NeuroMMSig considers then the top 5% of nodes in each subgraph with highest betweenness centrality as hubs. The calculations were performed removing all pathology nodes. Since pathology nodes are highly connected in the networks, their presence distorted shortest paths calculations which are the basic principle of betweenness centrality. When a network was smaller than 20 nodes, there is no ‘node-weighing’ based on hubs. As a conclusion, when data is mapped to any of these hub nodes, enrichment score for its correspoding subgraph is increased by the proportion of mapped hubs. As an example, if a network has two hubs and one of them is mapped, the value of the score accounting for hubs is 0.5.

Score 2 example

An user submits two genes as an input (DDR2,CRYAB) that map to this imaginary subgraph (graph below). Let's suppose that the betweenness centrality analysis in this subgraph ranks the CRYAB as the only hub. Then, score 2 would be 1 since there is only one hub and it has been mapped (1/n when is the total number of hubs in that subgraph). Please note that this is a simple illustration that would not apply since NeuroMMSig only calculates this score for graphs over 20 nodes (top 5% nodes are considered as hubs).
• #### Analysis of graph topology: connectivity

The last score accounting for the final enrichment score is based on whether the nodes that have been mapped are close to each other and thus, their connectivity. Since mechanisms are chain of cause and effects (a collection of nodes and edges in subgraphs) one would expect a better enrichment score for a series of mapped nodes that are closely together than series where nodes are disperse between them. Therefore, this score assigns higher scores to neighbour nodes rather than spread ones. For that we used equation 2, where NG[i] is the number of mapped nodes that are also neighbours of node i and n is the total number of nodes mapped. Here, it is important to remark that because BEL implies directionality, networks are considered as directed graphs. As a consequence, when calculating this score from node 1 to node 2 (1->2), node 1 is a neighbour of 2 but not the other way around because one cannot traverse from node 2 to 1 in a direct graph. The denominator n(n-1) intends to normalize the score to 1 since n(n-1) are the total of possible connections in a directed graph.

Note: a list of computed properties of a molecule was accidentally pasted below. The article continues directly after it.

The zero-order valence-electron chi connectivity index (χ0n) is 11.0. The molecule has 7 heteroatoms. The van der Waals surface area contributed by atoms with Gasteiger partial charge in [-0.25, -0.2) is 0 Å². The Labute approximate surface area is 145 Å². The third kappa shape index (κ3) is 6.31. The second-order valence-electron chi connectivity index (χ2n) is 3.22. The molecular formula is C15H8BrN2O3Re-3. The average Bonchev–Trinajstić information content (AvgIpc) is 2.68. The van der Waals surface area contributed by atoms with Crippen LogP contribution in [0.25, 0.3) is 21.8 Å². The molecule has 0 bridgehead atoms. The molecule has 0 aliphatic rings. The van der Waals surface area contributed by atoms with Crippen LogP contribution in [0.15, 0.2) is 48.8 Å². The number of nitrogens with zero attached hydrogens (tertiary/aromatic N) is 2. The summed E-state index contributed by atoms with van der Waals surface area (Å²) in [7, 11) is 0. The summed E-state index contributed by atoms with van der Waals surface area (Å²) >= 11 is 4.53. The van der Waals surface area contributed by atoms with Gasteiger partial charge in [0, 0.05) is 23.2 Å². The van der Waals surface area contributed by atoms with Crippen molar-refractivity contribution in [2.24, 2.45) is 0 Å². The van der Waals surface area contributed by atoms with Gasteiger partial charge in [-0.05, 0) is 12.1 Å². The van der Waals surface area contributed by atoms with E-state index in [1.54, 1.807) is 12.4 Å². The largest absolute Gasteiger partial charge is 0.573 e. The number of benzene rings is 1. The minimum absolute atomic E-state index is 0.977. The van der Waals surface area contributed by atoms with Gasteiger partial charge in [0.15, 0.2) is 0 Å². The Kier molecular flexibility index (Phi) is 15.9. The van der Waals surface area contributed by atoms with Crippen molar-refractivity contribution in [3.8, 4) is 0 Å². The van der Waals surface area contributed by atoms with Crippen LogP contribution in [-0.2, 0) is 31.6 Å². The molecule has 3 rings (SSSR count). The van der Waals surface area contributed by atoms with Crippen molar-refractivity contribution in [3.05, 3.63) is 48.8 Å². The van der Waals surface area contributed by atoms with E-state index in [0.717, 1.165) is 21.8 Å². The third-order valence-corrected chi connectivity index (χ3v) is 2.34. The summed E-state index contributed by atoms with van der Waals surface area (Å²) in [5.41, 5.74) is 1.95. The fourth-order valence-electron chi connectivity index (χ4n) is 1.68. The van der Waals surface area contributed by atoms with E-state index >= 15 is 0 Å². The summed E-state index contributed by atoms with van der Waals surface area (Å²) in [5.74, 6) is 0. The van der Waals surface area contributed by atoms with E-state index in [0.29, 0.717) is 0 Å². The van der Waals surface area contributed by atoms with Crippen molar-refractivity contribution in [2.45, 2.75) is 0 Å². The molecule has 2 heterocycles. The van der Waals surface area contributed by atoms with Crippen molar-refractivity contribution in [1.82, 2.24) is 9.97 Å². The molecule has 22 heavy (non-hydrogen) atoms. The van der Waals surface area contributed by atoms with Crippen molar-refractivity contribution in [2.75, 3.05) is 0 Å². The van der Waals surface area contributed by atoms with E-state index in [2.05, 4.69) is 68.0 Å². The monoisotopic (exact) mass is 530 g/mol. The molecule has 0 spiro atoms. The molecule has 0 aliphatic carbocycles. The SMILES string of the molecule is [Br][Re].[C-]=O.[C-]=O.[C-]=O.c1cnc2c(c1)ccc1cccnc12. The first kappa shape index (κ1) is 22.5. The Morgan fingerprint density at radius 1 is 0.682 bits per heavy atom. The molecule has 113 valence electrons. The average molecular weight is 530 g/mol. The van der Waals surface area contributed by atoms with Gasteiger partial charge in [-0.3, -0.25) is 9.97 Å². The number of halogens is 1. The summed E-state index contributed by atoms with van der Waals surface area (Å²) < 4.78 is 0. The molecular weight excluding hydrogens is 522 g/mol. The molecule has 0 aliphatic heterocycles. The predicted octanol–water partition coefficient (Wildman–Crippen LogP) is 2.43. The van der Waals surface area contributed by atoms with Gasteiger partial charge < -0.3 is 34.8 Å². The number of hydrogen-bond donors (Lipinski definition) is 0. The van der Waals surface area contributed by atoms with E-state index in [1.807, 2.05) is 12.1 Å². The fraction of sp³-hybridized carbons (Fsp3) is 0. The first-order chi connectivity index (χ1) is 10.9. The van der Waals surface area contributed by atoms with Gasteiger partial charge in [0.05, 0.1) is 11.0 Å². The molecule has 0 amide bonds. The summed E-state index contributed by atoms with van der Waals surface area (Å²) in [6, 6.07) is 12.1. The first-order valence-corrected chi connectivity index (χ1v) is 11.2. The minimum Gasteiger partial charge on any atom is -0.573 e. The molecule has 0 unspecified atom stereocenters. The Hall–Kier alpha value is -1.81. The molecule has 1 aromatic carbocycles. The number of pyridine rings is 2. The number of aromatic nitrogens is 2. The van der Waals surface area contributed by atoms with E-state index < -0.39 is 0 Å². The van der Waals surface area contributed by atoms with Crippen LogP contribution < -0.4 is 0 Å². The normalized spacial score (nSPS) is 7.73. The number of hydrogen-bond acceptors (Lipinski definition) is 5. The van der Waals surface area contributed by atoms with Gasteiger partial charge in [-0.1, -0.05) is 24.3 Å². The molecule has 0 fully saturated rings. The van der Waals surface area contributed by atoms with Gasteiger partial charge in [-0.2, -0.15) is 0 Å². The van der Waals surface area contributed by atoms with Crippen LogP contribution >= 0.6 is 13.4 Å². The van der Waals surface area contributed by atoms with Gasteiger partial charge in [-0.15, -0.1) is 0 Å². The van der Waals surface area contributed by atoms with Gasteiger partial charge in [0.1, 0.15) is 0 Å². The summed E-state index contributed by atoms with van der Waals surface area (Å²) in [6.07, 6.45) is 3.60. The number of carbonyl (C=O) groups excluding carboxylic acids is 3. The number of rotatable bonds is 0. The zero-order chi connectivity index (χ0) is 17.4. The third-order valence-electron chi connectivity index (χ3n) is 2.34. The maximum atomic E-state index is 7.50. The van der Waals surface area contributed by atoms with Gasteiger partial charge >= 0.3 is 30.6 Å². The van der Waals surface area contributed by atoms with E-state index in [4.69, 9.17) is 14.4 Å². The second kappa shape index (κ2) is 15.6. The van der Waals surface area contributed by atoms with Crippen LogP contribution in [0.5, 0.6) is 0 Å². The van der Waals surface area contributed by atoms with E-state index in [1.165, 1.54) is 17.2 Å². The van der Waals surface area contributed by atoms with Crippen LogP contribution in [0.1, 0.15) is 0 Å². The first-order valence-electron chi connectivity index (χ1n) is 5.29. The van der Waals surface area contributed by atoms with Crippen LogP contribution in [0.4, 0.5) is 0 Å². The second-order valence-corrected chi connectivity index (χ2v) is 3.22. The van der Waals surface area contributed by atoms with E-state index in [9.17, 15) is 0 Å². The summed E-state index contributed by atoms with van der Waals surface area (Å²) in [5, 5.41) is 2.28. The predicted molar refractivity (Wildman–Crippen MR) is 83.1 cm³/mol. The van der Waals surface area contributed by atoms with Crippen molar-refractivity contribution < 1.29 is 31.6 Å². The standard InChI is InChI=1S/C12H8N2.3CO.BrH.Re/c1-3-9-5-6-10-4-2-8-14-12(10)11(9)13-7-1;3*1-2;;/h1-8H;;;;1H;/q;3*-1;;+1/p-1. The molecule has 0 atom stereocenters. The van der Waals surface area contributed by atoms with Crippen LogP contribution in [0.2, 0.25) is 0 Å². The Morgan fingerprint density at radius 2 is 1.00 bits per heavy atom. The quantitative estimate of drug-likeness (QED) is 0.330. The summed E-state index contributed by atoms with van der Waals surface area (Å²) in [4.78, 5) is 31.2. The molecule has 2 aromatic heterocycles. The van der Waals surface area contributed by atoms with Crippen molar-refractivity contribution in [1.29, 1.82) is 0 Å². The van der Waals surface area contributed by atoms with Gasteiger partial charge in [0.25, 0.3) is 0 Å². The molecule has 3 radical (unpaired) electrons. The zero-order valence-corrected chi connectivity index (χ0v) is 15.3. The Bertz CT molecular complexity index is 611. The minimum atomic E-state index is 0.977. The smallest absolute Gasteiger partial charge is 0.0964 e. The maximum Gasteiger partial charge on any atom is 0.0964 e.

It is important to mention that we do not consider BEL graphs multi-edge property. Thus, there would be no difference in the score if they are multiple edges going from node 1 to node 2, or only one edge. Summarizing, the score only considers the presence or not of an edge between nodes, not the type/number of them.

$$s_{3} = \frac{\sum_{i}^{n} N_{G}[i]}{n(n-1)}$$